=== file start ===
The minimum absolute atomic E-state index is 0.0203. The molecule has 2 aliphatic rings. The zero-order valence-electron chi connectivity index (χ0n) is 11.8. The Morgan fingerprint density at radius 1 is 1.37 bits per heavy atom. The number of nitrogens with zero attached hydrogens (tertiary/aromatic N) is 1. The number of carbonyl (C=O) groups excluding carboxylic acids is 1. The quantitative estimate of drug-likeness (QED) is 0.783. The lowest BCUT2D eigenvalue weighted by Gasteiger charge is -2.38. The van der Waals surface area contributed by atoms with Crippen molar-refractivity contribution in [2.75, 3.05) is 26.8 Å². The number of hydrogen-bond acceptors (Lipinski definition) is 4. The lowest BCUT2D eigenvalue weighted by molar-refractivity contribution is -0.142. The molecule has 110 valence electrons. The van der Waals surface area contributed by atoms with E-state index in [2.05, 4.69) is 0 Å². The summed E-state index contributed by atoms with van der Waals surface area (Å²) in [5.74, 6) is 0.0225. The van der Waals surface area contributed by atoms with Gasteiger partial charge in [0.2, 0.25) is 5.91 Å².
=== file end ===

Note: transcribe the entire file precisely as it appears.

The minimum absolute atomic E-state index is 0.0203. The molecule has 2 aliphatic rings. The zero-order valence-electron chi connectivity index (χ0n) is 11.8. The Morgan fingerprint density at radius 1 is 1.37 bits per heavy atom. The number of nitrogens with zero attached hydrogens (tertiary/aromatic N) is 1. The number of carbonyl (C=O) groups excluding carboxylic acids is 1. The quantitative estimate of drug-likeness (QED) is 0.783. The lowest BCUT2D eigenvalue weighted by Gasteiger charge is -2.38. The van der Waals surface area contributed by atoms with Crippen molar-refractivity contribution in [2.75, 3.05) is 26.8 Å². The number of hydrogen-bond acceptors (Lipinski definition) is 4. The lowest BCUT2D eigenvalue weighted by molar-refractivity contribution is -0.142. The molecule has 110 valence electrons. The van der Waals surface area contributed by atoms with E-state index in [2.05, 4.69) is 0 Å². The summed E-state index contributed by atoms with van der Waals surface area (Å²) in [5.74, 6) is 0.0225. The van der Waals surface area contributed by atoms with Gasteiger partial charge in [0.2, 0.25) is 5.91 Å².